Two days ago a had a little time to get a paddle workout in so I took out one of the Tahoe SUP (Zephyr 12’6") boards from the demo fleet for a 30 min. workout paddle. With wind, chop and tidal current against me on the Hudson (I did want a workout) I found a few of the following useful in making headway albeit slowly;

  1. Stay in the relative slackwater within 25’ of shore. (knew that)

  2. Tacking seemed to improve progress although it might have been an illusion.

  3. Using a thumbs down type forward stroke from Freestyle Canoe as Karen Knight has shown me, and patiently my wife has reminded me, certainly diminished the times to transfer the blade to the opposite side of the board so I could propel more and not loose cadence or speed during switching sides.

    So what other tactics are there in fighting wind/current? (.75 mile wide river here, no boulders creating convenient eddies to attain from)

    Rob? You’re the vocal SUP-guru here.

    See you on the water,


    The River Connection, Inc.

    Hyde Park, NY

Marshall, good points! I always tell my students that one of the obvious cons of sup is going upwind. But there are ways to make it work even in strong wind.

  • tacking works as you found out but does require more paddling. Another similar version is to paddle in a staggered foot stance paddling straight. This rotates your body somewhat reducing windage. Take some practice for some in having a foot behind. Which foot behind? Whichever feels best behind you (or you’d fall back on, a good test).

  • Short cadence removing the paddle at your toes, using as much upper body as possible (straightish arms). Every time you return your paddle to the catch the board slows -reduce this time. Also called the Tahitian stroke used for racing.

  • Paddle on one side. 2 ways: push one rail into the water a bit and paddle on that side. adjust your trim on the board to find a sweet spot where it works - doesn’t do as well on shorter boards or with a lot of rocker. 2nd type - canted stroke, basicaly a j-stroke - pulling in from beyond the nose and straightening to the rail, can be tiresome though.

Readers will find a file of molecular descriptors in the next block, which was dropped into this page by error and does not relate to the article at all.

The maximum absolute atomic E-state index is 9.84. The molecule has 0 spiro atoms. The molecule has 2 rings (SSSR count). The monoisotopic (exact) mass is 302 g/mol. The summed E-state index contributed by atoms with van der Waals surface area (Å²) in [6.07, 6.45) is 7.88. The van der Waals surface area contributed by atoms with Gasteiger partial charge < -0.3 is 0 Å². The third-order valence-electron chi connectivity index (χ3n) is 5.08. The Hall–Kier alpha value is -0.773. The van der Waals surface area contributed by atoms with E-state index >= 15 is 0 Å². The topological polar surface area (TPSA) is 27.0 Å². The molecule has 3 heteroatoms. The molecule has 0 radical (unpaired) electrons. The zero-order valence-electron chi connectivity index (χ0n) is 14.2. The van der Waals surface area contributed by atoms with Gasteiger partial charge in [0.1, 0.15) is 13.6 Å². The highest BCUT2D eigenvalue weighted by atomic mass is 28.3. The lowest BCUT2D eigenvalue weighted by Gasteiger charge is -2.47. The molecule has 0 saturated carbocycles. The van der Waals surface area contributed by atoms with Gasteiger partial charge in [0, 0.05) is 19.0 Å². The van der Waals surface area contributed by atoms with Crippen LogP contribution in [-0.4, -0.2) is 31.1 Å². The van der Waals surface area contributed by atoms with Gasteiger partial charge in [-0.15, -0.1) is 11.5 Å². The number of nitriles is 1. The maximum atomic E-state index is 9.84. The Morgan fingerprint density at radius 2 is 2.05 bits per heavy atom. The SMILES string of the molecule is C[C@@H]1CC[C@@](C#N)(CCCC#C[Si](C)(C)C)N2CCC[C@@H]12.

• use eddies or small bays or points offering wind protection to go upwind. may sound like a longer paddle but more efficient than going straight against the wind. docks offer protection too.

  • feather your blade, even in non wind situations. this really helps. keep the blade close to the water as you return to the catch.

  • worse case, if going upwind not for fitness - sit! kneeling is popular but you’re still not as efficient as sitting. choke up on the paddle shaft, use a torso only stroke (think canoe or outrigger stroke). Also prone padding is the most efficient way to go upwind but exhausting if you’re not used to it.

  • more expensive route - get a pointy nosed board or even better one with a point and vee in the hull also called ‘displacement’ in sup terms. way more efficient than a round nosed board.

    around here, upwinders are rewarded by downwinders. i tell my race sup students to practice paddling upwind not only for fitness buy also in case the race ends up being an upwinder. paddling upcurrent is wise too in rivers or tidal rapids.


    hope that helps… :slight_smile:

I’ll experiment…
With the Tahitians and feathering the blade.

The others I’m aware of and the Tahoe SUP boards are all a pointy ended displacement hull design.

Sorry, not going in for PDP -Prone Down Paddling. Saw a couple of folks doing that on the Blackburn Challenge and it looked like an invitation to a special case of masochism. I’ll use a paddle.

Good chop on the Hudson today. I’ll put it all into play later after the Showroom closes.

See you on the water,


The River Connection, Inc.

Hyde Park, NY

Canoe skills…
…apply to the SUP quite a bit. The proper J-stroke does wonders on a SUP. I never have to change sides…MAYBE once every 30min for about 10 strokes, then it’s back to my onside. When I need an offside stroke, I use a crossover. Saves time and energy. Works for me.